Series of power cuts sparks work on cables
7:57am Saturday 9th March 2013 in News
ELECTRICITY bosses are planning to spend £1.2 million improving Westhoughton and Chew Moor’s network because of the number of power cuts over the last few months.
The work, which has already started, could involve laying more than 8km of underground cable to improve the service for about 7,000 people.
Electricity North West decided to carry out the work after a series of five power cuts affecting residents in Westhoughton and Chew Moor between November and February.
Most recently, on February 22, 4,000 residents had no supply for about three-and-a-half hours because of a fault.
During a previous incident, residents were in the dark for seven hours.
Programme delivery manager Ian Greenwood, from Electricity North West, told The Bolton News that he wanted to apologise to customers who had been affected.
He said: “Our engineers worked hard to restore supplies as quickly as possible.
“We are investing £1.2million in the local electricity network to ensure residents receive a more efficient and reliable electricity supply which they can benefit from for many years to come.”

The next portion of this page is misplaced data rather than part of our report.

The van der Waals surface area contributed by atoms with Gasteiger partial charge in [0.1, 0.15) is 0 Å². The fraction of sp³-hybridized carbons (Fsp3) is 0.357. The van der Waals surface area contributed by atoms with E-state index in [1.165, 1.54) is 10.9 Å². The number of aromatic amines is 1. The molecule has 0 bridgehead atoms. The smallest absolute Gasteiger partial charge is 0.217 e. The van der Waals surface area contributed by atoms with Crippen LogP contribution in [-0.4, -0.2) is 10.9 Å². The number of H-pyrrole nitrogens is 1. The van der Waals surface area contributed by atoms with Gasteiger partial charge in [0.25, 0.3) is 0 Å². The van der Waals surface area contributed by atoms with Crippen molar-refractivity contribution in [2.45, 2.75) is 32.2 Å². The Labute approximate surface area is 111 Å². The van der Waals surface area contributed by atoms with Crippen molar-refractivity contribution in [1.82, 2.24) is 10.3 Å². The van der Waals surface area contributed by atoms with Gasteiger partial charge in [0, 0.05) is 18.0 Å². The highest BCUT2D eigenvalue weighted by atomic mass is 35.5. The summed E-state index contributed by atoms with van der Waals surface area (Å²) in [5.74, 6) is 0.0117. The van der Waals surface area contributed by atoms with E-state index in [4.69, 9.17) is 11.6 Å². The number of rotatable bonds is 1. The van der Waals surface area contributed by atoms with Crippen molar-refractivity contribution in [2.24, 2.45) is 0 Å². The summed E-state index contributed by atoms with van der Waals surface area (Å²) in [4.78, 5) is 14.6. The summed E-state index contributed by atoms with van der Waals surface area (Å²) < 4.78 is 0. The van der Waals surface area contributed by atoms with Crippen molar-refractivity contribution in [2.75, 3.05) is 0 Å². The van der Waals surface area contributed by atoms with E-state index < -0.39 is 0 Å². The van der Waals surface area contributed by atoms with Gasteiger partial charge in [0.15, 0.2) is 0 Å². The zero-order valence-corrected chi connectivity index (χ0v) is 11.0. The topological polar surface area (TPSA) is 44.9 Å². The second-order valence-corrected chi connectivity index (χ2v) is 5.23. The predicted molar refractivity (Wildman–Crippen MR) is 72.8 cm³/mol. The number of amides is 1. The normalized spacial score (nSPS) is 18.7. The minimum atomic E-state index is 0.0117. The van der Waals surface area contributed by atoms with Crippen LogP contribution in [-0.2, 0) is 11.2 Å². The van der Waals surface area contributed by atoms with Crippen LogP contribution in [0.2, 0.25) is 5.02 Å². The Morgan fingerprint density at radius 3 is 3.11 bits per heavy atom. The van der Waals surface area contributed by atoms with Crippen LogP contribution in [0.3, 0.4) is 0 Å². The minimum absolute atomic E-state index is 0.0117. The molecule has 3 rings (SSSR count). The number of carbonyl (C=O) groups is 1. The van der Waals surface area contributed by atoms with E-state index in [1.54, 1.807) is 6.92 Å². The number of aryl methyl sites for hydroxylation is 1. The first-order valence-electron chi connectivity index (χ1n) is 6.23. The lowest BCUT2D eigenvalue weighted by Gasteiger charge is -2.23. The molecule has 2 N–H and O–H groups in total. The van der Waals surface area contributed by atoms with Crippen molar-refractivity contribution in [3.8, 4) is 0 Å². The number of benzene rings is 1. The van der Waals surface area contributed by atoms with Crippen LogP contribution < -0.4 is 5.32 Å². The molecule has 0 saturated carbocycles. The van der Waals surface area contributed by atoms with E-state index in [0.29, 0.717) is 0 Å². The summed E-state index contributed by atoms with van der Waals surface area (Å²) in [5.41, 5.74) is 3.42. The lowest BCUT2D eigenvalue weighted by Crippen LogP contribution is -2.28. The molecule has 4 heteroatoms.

Following the blackouts, Cllr Christopher Peacock, who represents Westhoughton North and Chew Moor, contacted Steve Johnson, chief executive of Electricity North West, calling for the firm to investigate.
He said he had been contacted by a number of worried constituents and suffered disruption himself when friends were visiting.
“The disruption caused by repeated power cuts over a relatively short period of time is extremely frustrating to residents and I’m glad they are acting to tackle this problem,” he said.
“Personally I had friends visiting during the last power cut which included a four-year-old.
“Having no power is inconvenient, but when it also affects your hot water supply for a considerable amount of time it is difficult.”
The work will involve two phases of laying underground electricity cables in Atherton, which feeds supplies to Westhoughton and Chew Moor. The first phase is due to finish in May, while the second will start in the summer and will take two months.
Electricity North West bosses say remote control facilities will be installed to ensure most residents’ power is restored automatically if a problem occurs.
The firm says a fault at a substation, the severe weather and a problem with the high voltage underground network caused previous cuts, and that all issues are now repaired.